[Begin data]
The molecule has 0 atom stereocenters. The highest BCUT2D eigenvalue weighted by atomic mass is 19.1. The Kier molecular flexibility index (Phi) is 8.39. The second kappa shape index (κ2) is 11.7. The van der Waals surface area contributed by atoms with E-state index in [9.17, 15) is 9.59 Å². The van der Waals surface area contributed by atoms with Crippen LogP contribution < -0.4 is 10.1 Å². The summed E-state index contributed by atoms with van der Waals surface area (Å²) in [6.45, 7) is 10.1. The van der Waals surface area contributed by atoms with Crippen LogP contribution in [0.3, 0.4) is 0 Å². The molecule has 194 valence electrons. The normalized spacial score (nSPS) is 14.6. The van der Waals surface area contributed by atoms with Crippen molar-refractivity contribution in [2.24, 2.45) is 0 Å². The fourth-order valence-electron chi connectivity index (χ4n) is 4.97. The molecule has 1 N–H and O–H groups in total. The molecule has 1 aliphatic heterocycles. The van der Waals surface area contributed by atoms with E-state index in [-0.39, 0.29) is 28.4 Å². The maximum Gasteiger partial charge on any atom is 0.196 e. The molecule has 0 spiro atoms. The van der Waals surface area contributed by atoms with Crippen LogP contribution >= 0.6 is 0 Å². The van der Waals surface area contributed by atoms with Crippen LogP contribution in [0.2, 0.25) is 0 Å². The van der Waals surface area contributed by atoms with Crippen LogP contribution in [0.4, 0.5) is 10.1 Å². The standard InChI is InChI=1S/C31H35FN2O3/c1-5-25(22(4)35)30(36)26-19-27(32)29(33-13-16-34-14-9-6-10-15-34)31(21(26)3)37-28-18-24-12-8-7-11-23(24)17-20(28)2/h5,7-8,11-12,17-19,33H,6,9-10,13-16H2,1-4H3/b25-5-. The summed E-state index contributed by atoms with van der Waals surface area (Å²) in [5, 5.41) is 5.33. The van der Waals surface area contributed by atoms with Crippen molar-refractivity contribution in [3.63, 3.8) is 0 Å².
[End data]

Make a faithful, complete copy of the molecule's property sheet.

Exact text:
The molecule has 0 atom stereocenters. The highest BCUT2D eigenvalue weighted by atomic mass is 19.1. The Kier molecular flexibility index (Phi) is 8.39. The second kappa shape index (κ2) is 11.7. The van der Waals surface area contributed by atoms with E-state index in [9.17, 15) is 9.59 Å². The van der Waals surface area contributed by atoms with Crippen LogP contribution < -0.4 is 10.1 Å². The summed E-state index contributed by atoms with van der Waals surface area (Å²) in [6.45, 7) is 10.1. The van der Waals surface area contributed by atoms with Crippen LogP contribution in [0.3, 0.4) is 0 Å². The molecule has 194 valence electrons. The normalized spacial score (nSPS) is 14.6. The van der Waals surface area contributed by atoms with Crippen molar-refractivity contribution in [2.24, 2.45) is 0 Å². The fourth-order valence-electron chi connectivity index (χ4n) is 4.97. The molecule has 1 N–H and O–H groups in total. The molecule has 1 aliphatic heterocycles. The van der Waals surface area contributed by atoms with E-state index in [-0.39, 0.29) is 28.4 Å². The maximum Gasteiger partial charge on any atom is 0.196 e. The molecule has 0 spiro atoms. The van der Waals surface area contributed by atoms with Crippen LogP contribution >= 0.6 is 0 Å². The van der Waals surface area contributed by atoms with Crippen LogP contribution in [0.2, 0.25) is 0 Å². The van der Waals surface area contributed by atoms with Crippen LogP contribution in [0.4, 0.5) is 10.1 Å². The standard InChI is InChI=1S/C31H35FN2O3/c1-5-25(22(4)35)30(36)26-19-27(32)29(33-13-16-34-14-9-6-10-15-34)31(21(26)3)37-28-18-24-12-8-7-11-23(24)17-20(28)2/h5,7-8,11-12,17-19,33H,6,9-10,13-16H2,1-4H3/b25-5-. The summed E-state index contributed by atoms with van der Waals surface area (Å²) in [5, 5.41) is 5.33. The van der Waals surface area contributed by atoms with Crippen molar-refractivity contribution in [3.63, 3.8) is 0 Å².